Surgeons often strive to improve cancer control by adequate removal of the lymphatics draining the tumour-bearing colon. Yet, current evidence did not support an overzealous approach. Excessive longitudinal resection, albeit with higher lymph node yield, has no impact on survival outcomes . Also, the value of removing apical lymph nodes by central vascular ligation, as in complete mesocolic excision, is subjected to debate. The evidence was still conflicting at present . The Japan Society for Cancer of the Colon and Rectum recommends apical lymph node removal for advanced disease . Despite that, central vascular ligation and apical lymph node removal were not shown to have an impact on survival and this represents an area that warrants further research .
The term inadequate lymph node yield is often misleading. A study had shown a lower lymph node yield, e.g. nine, as adequate for staging . While the importance of adequate oncological clearance should not be understated, the absolute number of lymph node harvested may just be a mere reflection of underlying body immune response. The current study showed an improved survival was associated with the lymph node yield of greater than 20. The causality between lymph node yield and survival was not proven. However, a higher lymph node yield could be seen as a prognostic marker. The survival outcomes of patients with lymph node yield less than 12 were similar to those between 12 and 19. During the study period, there was a gradual adoption of the laparoscopic approach but the principle of colon cancer resection remained unchanged. The year of diagnosis was associated with a difference in lymph node yield but did not have an impact on survival outcomes. Lymph node yield below 12 per se, after adequate resection adhering to the principles of oncological clearance and diligent pathological examination, should not be seen as a risk factor. On the other hand, a lower lymph node yield associated with inadequate surgical resection poses a risk of under-staging and should follow the recommendation of ASCO and consider adjuvant treatment.
This study was limited by its retrospective nature and therefore bias could exist between the different groups. There were differences in the clinic-pathological characteristics between the three groups. Patients in the LN≥20 group were younger, had a lower ASA grade, had bigger tumours and were less likely to be operated with the open approach. Prior studies showed that bigger tumours and younger age were associated with a higher lymph node yield [11, 16]. Surgeons in the unit followed a standardized operative approach. Nevertheless, there remained a possibility that young and fit patients with bigger tumours were treated more aggressively. Likewise, there was a possibility that patients in the LN≥20 group were operated by experienced surgeons who were proficient in the laparoscopic approach. Nevertheless, none of these was predictors of DFS. ASA grade and age certainly affected the analysis of OS. By performing multivariate analysis of the DFS, the effect was minimized.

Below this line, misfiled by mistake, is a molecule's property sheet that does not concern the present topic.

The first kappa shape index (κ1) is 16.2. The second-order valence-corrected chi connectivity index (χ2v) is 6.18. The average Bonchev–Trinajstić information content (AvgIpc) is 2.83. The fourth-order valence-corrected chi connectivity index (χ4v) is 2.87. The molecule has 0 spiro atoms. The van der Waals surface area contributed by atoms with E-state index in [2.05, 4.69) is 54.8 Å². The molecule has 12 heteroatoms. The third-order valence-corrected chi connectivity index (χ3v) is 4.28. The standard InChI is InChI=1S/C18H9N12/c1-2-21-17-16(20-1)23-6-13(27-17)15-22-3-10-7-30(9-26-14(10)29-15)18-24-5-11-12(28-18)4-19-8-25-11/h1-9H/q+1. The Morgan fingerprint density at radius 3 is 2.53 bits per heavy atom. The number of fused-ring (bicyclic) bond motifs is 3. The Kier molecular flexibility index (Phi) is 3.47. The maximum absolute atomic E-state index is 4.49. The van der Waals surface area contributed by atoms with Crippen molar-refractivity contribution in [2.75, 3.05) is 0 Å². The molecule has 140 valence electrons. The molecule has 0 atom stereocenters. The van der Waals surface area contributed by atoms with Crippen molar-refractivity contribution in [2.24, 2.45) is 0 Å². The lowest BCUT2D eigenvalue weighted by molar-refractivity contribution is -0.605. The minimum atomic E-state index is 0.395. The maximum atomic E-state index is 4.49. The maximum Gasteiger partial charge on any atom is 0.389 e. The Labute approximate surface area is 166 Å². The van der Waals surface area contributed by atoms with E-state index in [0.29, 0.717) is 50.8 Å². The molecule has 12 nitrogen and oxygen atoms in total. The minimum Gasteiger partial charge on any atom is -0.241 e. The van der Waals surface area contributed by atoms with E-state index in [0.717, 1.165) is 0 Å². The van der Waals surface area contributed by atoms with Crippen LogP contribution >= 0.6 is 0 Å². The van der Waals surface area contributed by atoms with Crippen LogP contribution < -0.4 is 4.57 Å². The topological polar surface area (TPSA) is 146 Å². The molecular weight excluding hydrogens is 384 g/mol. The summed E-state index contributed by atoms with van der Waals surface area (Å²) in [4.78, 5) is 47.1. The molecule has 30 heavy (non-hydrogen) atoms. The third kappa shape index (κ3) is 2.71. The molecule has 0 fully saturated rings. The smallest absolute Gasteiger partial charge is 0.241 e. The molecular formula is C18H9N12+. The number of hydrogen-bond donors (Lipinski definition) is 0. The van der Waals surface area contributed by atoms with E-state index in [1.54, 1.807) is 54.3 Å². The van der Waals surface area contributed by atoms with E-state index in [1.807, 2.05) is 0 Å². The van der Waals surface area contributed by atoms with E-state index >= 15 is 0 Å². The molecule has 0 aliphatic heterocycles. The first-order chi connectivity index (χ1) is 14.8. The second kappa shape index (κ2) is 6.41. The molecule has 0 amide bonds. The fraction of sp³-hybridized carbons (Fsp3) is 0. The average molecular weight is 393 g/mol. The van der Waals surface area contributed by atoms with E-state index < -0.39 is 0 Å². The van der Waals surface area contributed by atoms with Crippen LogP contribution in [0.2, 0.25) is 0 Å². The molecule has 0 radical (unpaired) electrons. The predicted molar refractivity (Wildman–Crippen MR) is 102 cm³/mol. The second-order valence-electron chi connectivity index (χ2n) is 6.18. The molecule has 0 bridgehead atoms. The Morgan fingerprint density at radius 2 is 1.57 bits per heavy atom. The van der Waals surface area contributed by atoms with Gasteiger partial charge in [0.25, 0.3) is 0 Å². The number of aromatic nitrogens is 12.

There was also a possibility that a difference in survival was not detected between the groups of lymph node yield less than 12 and between 12 and 19 due to the relative small sample size. The quality of the mesocolon was not graded by surgeons or pathologists and was not analysed in this study. A better mesocolon quality may be associated with higher lymph node yield and hence served as a potential confounding factor for survival outcomes.
In conclusion, patients with lymph node yield greater than 20 were associated with better survival. This could be seen as a prognostic factor for better oncological outcomes. Those with lymph node yield less than 12 had similar survival outcomes as those with more than 12 but less than 20. Given adequate surgery and pathological examination, lymph node yield less than 12 should not be seen as a poor prognostic factor.
Availability of data and materials
The datasets generated and/or analysed during the current study are available from the corresponding author on request.
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This study was performed in accordance with the Declaration of Helsinki and approved by the Institutional Review Board of the University of Hong Kong/Hospital Authority.
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Foo, C.C., Ku, C., Wei, R. et al. How does lymph node yield affect survival outcomes of stage I and II colon cancer?. World J Surg Onc 18, 22 (2020). https://doi.org/10.1186/s12957-020-1802-6